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Wednesday, July 21, 2010

Seattle Buffered Bike Lanes

Just read and submitted a comment on Seattle's latest buffered bike lane.

It's an interesting experiment; however, I wanted to bat around the idea of whether the buffer space is better placed next to the parked cars, rather than between the bike lane and motorized traffic. A buffer space next to the parked cars would basically eliminate the door zone issues otherwise present whenever there is a bike lane and parallel parking. Even if the bike lane were narrowed from 5 to 4 ft for more buffer, the avoidance of door zone issues would be a huge plus. I venture that hit from behind incidents when a bike lane is present are rare, and that the added comfort from the buffer is illusory. What do you all think?


  1. The added comfort from buffered lanes is not illusory. A quick look at the places where more women, children, and elderly folks ride bikes will show you that buffered bike lanes provide more comfort for the most vulnerable road users-effectively increasing the mode share beyond spandex warriors and fixed gear freaks. See Copenhagen, Amsterdam, Beijing, Munich, Muenster and Freiberg.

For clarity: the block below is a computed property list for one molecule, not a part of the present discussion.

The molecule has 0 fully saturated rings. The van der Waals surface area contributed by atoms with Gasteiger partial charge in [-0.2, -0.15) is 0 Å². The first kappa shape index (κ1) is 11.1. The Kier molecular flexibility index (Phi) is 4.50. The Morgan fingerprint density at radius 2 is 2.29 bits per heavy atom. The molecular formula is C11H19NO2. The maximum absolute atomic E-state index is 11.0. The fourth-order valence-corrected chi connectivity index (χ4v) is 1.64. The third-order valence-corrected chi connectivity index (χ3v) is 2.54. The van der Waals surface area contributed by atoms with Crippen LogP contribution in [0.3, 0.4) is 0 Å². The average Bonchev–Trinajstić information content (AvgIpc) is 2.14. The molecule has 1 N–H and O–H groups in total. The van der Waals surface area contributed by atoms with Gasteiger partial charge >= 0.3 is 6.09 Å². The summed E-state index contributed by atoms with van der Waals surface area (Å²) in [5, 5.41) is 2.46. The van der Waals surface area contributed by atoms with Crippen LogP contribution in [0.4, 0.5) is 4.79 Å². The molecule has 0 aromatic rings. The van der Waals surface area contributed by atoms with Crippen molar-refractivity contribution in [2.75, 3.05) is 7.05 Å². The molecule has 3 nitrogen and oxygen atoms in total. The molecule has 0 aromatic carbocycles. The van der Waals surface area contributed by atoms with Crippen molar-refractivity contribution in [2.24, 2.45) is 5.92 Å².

2. Good point. I was trying to weigh the door zone issue vs the traffic buffer though, and I'm not personally convinced that the buffer is better placed on the left vs right, if there is parallel parking.

    Speaking of which, I just read something about the possible increase of right hooks when there is a buffered bike lane, since cyclists won't be looking out for right turning cars, and motorists might have cyclists out of mind as well. (Similar problems are well known with parallel paths and intersections.) It would be interesting to see the results of crash rates in cities that have implemented these lanes.